First of all, the FSP isn't about instantiating some kind of society that seems ideal in the abstract. It's about very concretely and incrementally improving the conditions of living for everyone. What I'm thinking about here is the fact that a free society allows for diversity in people's projects. So long as they don't hurt others, people are permitted to pursue their own projects and plans of living in a free society. Individuals will be much happier the freer they are to design their own immediate environment and join together with others voluntarily to shape the wider environment. Even more than that, though, I think human beings enjoy observing the projects of others. Why do we like to travel? I think one of the biggest motivating factors in leisure travel is the desire to see how other people live. Sometimes we can find out through travel ways of living superior to what we are used to. For my wife and myself, selling our car and living an urban neighborhood lifestyle in New Haven, Connecticut was partly stimulated by our experiences in Europe. But even when I observe a way of life that I would not want for myself, I can respect that way of life and relish the fact that people are allowed to live that way if they want to. Because I know that their freedom means reciprocal freedom for me I can feel more secure in my life plans when others are secure in theirs. A free society allows significant diversity in projects within the same society or population. You don't need to travel to appreciate the ways different people live in a free society. The Free State Project enhances quality of living by allowing for a greater diversity of projects that we can observe and participate in if we choose.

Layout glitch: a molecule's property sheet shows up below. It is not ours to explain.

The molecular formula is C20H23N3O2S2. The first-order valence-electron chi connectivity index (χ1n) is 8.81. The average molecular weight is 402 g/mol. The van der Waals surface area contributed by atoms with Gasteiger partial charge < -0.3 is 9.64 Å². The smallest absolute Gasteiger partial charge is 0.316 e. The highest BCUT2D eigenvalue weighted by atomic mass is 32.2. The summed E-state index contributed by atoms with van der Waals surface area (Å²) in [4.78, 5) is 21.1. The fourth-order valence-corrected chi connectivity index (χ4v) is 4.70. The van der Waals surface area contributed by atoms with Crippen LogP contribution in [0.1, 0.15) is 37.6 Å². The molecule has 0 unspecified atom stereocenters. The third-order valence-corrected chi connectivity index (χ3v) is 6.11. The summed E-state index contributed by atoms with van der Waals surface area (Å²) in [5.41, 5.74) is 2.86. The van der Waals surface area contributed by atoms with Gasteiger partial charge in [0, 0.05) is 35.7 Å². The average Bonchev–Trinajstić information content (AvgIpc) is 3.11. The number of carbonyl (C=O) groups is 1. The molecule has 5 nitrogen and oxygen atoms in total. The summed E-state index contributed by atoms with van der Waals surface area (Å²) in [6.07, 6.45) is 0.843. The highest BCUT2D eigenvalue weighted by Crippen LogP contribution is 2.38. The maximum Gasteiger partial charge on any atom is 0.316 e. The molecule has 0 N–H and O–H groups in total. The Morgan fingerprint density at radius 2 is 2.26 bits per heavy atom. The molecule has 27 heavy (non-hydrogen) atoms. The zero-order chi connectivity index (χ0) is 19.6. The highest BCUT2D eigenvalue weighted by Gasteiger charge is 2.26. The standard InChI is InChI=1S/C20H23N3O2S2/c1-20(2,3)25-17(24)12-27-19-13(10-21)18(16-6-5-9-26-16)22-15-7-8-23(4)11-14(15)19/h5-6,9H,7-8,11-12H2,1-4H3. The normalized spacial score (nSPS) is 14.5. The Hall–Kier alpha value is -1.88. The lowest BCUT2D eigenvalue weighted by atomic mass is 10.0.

Second, quality of living is enhanced by enjoying access to others' talents, capabilities, and interests. The social aspect of the Free State Project comes in here. While we've always wanted the FSP to be loose and decentralized, totally nonhierarchical and noncommunal in the strict sense of that word, we have to admit that the FSP has its own social aspect. By participating in the FSP, you have an immediate bond with a number of people sharing some of the same interests. Everyone in the FSP shares a common ideological background, but there are many different backgrounds in the FSP as far as culture, ethics, religion, and aesthetics. We need to make it easy for people involved in the FSP to find others both within the FSP and in the existing population of New Hampshire with the same interests and general goals. The social aspects of the FSP were what impressed me most when I revisited New Hampshire for the first time since my wife's and my first anniversary in 1999. That was just a couple of months ago, and I met other Free Staters and friendly Granite Staters at a barbecue in Somersworth. It was clear that people who move to New Hampshire are getting the royal treatment. They're invited to parties, they can get help moving in, they hold regular get-togethers, and they're plugged into the political scene in any ways they wish to participate.